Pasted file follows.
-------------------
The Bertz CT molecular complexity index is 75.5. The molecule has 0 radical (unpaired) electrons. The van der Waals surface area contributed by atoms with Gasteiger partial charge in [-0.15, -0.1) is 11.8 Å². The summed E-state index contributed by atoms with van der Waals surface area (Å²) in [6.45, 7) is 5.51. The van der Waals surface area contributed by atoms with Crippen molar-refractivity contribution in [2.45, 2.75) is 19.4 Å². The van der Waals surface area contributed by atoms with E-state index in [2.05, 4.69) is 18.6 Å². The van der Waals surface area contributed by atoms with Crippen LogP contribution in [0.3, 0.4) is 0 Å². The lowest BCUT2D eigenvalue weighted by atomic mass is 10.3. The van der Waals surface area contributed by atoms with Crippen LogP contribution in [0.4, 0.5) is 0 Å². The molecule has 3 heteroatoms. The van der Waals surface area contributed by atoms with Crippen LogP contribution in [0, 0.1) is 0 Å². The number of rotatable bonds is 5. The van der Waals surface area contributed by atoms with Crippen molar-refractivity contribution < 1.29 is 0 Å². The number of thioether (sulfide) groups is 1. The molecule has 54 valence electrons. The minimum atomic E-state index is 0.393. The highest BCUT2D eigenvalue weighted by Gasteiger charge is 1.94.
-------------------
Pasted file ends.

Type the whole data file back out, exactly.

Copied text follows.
The Bertz CT molecular complexity index is 75.5. The molecule has 0 radical (unpaired) electrons. The van der Waals surface area contributed by atoms with Gasteiger partial charge in [-0.15, -0.1) is 11.8 Å². The summed E-state index contributed by atoms with van der Waals surface area (Å²) in [6.45, 7) is 5.51. The van der Waals surface area contributed by atoms with Crippen molar-refractivity contribution in [2.45, 2.75) is 19.4 Å². The van der Waals surface area contributed by atoms with E-state index in [2.05, 4.69) is 18.6 Å². The van der Waals surface area contributed by atoms with Crippen LogP contribution in [0.3, 0.4) is 0 Å². The lowest BCUT2D eigenvalue weighted by atomic mass is 10.3. The van der Waals surface area contributed by atoms with Crippen LogP contribution in [0.4, 0.5) is 0 Å². The molecule has 3 heteroatoms. The van der Waals surface area contributed by atoms with Crippen LogP contribution in [0, 0.1) is 0 Å². The number of rotatable bonds is 5. The van der Waals surface area contributed by atoms with Crippen molar-refractivity contribution < 1.29 is 0 Å². The number of thioether (sulfide) groups is 1. The molecule has 54 valence electrons. The minimum atomic E-state index is 0.393. The highest BCUT2D eigenvalue weighted by Gasteiger charge is 1.94.